Sibongakonke is a creative mobile and web developer, start-up founder and technical trainer. When he is not coding or tinkering with the raspberry pi, he spends the rest of his time ice skating.
As a result people started building complete back ends using Node. One of the most important things a back end system should do is communicate with databases efficiently. This is where Object-Relational Mapping, or ORM, software comes in. Normally, developers need to be good in both the programming language they are using and SQL in order to communicate with databases. ORMs make life easier by allowing developers to interact with databases within the programming language of their choice using objects. This article introduces ORMs, and looks specifically at the Bookshelf.js ORM.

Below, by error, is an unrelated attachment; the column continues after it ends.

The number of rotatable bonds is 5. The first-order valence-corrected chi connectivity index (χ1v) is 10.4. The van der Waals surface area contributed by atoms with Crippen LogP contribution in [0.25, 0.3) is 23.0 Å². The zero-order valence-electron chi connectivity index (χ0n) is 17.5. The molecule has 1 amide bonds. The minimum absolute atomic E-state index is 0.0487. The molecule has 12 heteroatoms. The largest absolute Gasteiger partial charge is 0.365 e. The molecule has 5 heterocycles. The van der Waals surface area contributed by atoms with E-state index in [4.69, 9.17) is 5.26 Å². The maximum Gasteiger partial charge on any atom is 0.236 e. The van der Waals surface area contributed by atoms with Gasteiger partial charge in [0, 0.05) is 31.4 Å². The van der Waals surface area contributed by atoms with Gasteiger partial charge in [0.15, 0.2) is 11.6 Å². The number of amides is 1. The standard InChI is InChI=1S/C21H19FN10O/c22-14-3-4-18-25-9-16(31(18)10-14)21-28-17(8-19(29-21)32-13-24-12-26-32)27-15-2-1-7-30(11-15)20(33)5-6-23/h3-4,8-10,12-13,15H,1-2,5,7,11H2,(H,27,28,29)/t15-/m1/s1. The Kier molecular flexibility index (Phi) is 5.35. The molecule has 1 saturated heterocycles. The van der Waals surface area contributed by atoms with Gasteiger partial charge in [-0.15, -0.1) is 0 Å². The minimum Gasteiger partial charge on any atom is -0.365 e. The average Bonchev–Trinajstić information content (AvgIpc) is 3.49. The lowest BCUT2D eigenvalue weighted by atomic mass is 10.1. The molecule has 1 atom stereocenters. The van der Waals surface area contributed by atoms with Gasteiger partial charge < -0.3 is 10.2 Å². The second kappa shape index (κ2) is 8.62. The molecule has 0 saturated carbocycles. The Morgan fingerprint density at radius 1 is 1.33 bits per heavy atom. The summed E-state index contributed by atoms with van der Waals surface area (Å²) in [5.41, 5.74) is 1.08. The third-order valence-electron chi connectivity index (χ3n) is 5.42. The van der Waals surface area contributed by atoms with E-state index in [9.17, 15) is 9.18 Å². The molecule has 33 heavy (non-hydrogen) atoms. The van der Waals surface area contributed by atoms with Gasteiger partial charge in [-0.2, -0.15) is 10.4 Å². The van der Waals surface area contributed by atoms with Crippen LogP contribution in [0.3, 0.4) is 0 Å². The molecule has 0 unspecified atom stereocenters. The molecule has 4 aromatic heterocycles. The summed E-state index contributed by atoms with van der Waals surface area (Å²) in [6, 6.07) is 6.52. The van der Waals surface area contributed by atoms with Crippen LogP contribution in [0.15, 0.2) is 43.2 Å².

What is an ORM?
Wikipedia defines Object-Relational Mapping as:
a programming technique for converting data between incompatible type
systems in object-oriented programming languages. This creates, in
effect, a “virtual object database” that can be used from within the
Database interactions are typically centered around the four CRUD operations – create, read, update, and delete. Bookshelf.js provides an intuitive way of doing this, for example, this what a create operation would look like: